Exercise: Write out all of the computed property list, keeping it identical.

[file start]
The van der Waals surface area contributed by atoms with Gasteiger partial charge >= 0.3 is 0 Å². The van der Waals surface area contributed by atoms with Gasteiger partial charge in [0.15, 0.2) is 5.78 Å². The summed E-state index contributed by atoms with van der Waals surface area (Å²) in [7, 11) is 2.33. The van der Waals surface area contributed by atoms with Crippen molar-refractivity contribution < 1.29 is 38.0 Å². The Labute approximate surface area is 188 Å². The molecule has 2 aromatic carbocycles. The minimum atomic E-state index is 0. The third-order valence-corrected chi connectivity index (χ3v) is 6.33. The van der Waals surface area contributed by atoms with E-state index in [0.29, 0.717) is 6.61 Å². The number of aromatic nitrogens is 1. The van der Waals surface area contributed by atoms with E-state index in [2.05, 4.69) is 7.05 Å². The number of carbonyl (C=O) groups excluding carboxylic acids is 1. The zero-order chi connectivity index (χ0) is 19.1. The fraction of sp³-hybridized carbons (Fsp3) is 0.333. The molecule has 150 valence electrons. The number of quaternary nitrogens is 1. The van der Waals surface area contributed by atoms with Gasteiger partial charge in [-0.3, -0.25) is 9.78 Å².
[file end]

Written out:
The van der Waals surface area contributed by atoms with Gasteiger partial charge >= 0.3 is 0 Å². The van der Waals surface area contributed by atoms with Gasteiger partial charge in [0.15, 0.2) is 5.78 Å². The summed E-state index contributed by atoms with van der Waals surface area (Å²) in [7, 11) is 2.33. The van der Waals surface area contributed by atoms with Crippen molar-refractivity contribution < 1.29 is 38.0 Å². The Labute approximate surface area is 188 Å². The molecule has 2 aromatic carbocycles. The minimum atomic E-state index is 0. The third-order valence-corrected chi connectivity index (χ3v) is 6.33. The van der Waals surface area contributed by atoms with E-state index in [0.29, 0.717) is 6.61 Å². The number of aromatic nitrogens is 1. The van der Waals surface area contributed by atoms with E-state index in [2.05, 4.69) is 7.05 Å². The number of carbonyl (C=O) groups excluding carboxylic acids is 1. The zero-order chi connectivity index (χ0) is 19.1. The fraction of sp³-hybridized carbons (Fsp3) is 0.333. The molecule has 150 valence electrons. The number of quaternary nitrogens is 1. The van der Waals surface area contributed by atoms with Gasteiger partial charge in [-0.3, -0.25) is 9.78 Å².